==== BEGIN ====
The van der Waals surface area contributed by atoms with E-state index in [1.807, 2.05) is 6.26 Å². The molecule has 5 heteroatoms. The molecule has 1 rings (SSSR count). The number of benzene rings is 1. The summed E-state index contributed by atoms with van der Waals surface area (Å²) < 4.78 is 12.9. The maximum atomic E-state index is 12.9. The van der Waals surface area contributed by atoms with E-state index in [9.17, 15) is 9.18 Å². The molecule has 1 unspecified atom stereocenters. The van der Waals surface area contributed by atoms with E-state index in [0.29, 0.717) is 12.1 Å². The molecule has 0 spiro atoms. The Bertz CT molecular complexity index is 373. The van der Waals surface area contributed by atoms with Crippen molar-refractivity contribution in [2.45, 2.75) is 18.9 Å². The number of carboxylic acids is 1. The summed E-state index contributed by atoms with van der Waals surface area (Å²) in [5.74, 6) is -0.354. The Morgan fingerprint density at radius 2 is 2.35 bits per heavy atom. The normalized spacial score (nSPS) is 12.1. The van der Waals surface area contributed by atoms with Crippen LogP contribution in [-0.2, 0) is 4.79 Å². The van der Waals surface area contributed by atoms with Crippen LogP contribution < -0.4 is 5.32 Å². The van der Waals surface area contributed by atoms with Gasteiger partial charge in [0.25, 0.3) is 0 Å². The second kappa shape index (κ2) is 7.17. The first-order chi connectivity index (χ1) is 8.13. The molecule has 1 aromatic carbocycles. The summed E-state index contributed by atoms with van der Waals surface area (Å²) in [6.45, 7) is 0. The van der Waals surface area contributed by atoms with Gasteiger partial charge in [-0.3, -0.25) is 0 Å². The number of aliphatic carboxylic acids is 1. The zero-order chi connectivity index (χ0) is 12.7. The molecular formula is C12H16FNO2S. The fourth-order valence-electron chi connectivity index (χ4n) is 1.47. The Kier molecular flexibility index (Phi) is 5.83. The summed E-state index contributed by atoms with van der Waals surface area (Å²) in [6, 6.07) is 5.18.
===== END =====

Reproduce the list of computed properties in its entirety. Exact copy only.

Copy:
The van der Waals surface area contributed by atoms with E-state index in [1.807, 2.05) is 6.26 Å². The molecule has 5 heteroatoms. The molecule has 1 rings (SSSR count). The number of benzene rings is 1. The summed E-state index contributed by atoms with van der Waals surface area (Å²) < 4.78 is 12.9. The maximum atomic E-state index is 12.9. The van der Waals surface area contributed by atoms with E-state index in [9.17, 15) is 9.18 Å². The molecule has 1 unspecified atom stereocenters. The van der Waals surface area contributed by atoms with E-state index in [0.29, 0.717) is 12.1 Å². The molecule has 0 spiro atoms. The Bertz CT molecular complexity index is 373. The van der Waals surface area contributed by atoms with Crippen molar-refractivity contribution in [2.45, 2.75) is 18.9 Å². The number of carboxylic acids is 1. The summed E-state index contributed by atoms with van der Waals surface area (Å²) in [5.74, 6) is -0.354. The Morgan fingerprint density at radius 2 is 2.35 bits per heavy atom. The normalized spacial score (nSPS) is 12.1. The van der Waals surface area contributed by atoms with Crippen LogP contribution in [-0.2, 0) is 4.79 Å². The van der Waals surface area contributed by atoms with Crippen LogP contribution < -0.4 is 5.32 Å². The van der Waals surface area contributed by atoms with Gasteiger partial charge in [0.25, 0.3) is 0 Å². The second kappa shape index (κ2) is 7.17. The first-order chi connectivity index (χ1) is 8.13. The molecule has 1 aromatic carbocycles. The summed E-state index contributed by atoms with van der Waals surface area (Å²) in [6.45, 7) is 0. The van der Waals surface area contributed by atoms with Gasteiger partial charge in [-0.3, -0.25) is 0 Å². The number of aliphatic carboxylic acids is 1. The zero-order chi connectivity index (χ0) is 12.7. The molecular formula is C12H16FNO2S. The fourth-order valence-electron chi connectivity index (χ4n) is 1.47. The Kier molecular flexibility index (Phi) is 5.83. The summed E-state index contributed by atoms with van der Waals surface area (Å²) in [6, 6.07) is 5.18.